It was August 2015 when we spotted Sanderling (R6WYWR). We were on one of our regular visits to the coast in north Norfolk, between Thornham and Brancaster. We were lookng for some of our early winter visitors and autumn migrants on their way south from the summer breeding grounds.
There were lots of groups of waders feeding as they were being pushed up the beach on a rising tide. In one of the groups we spotted a sanderling still showing signs of its breeding plumage. It was noticeable because of a number of rings and flags on its’ legs.
Sanderlings (Calidris alba) are know for their long-distance annual migrations. They are mainly a shorebird of the intertidal areas. Along this stretch of the Norfolk coast they are found on sandy beaches, running in and out of the surf like a small clock-work-toy.
I reported the sighting to the International Wader Study Group, where there is a group running a Sanderling Project. I started to find out more about the bird, all of which made fascinating reading. It’s now known as Sanderling number R6WYWR,
The International Wader Study Group research looks at annual and seasonal survival probabilities of sanderlings, They study different migration strategies and (breeding) behaviour. Since 2002, the researchers have ringed more than 6.000 sanderlings. All the sanderlings are ringed with four colour-rings and a flag of different colours.
Sanderlings of the East Atlantic flyway are colour-ringed between their breeding grounds in northeast Greenland and the non-breeding locations on the coasts of West Africa. From the data collected and published by the group, it would appear that Sanderling R6WYWR, weighing just 59g, has travelled incredible distances in its’ life.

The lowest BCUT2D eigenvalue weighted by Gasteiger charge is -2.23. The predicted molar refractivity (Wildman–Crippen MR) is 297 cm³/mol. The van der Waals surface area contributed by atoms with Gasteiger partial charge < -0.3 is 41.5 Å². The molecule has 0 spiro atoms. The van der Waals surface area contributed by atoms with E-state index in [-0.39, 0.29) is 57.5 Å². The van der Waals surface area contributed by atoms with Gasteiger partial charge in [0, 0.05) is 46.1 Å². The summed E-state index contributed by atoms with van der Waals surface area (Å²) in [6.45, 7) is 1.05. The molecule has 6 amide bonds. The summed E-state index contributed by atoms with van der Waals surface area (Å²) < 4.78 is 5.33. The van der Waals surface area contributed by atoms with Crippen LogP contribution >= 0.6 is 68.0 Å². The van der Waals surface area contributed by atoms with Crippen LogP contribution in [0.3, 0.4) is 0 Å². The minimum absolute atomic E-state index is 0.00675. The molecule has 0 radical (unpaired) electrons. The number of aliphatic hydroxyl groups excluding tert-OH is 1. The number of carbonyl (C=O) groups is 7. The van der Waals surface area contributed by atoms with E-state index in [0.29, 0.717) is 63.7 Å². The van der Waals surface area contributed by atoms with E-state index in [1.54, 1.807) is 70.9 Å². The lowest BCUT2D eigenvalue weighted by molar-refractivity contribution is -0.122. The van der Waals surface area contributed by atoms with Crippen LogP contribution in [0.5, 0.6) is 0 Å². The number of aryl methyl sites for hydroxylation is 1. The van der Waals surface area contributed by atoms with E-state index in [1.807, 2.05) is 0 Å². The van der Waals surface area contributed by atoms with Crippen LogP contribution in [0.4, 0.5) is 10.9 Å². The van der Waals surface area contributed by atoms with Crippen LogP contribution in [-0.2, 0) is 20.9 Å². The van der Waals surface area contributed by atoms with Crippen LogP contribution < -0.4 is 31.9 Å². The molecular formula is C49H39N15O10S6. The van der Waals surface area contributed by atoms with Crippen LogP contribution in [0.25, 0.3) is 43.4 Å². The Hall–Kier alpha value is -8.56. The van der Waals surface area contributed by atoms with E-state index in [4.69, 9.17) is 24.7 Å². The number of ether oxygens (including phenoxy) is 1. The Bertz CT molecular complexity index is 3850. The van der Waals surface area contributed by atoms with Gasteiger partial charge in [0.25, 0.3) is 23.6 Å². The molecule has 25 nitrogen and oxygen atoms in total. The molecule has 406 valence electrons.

Sanderling number R6WYWR, was first observed on Oct. 8, 2010, just west of Axim Ghana. To be in Ghana it would have had to have flown down from the Arctic a least once. Since then it’s been sighted in Finistère, France on Aug 12 2012. This was probably on its’ way back to Ghana. Then it was observed in Faro, Portugal on 25 April 2014 presumably on its’ way to breed in the Arctic.. Its been spotted 35 times in Ghana, Africa.The last time this year on 04 April 2015. Then it flew on to the Norfolk coast on 8 Aug 2015 where we observed it, feeding up for its journey back to Africa. After its stay in Norfolk it was observed on a further two occasions finally on the 2nd December 2015, The only thing not known about Sanderling (R6WYWR) is it’s sex.
Life history: Sanderling R6WYWR
|metal ring||GHL B02424|
|first capture||2014-11-16 by Alfred Nuoh Ali|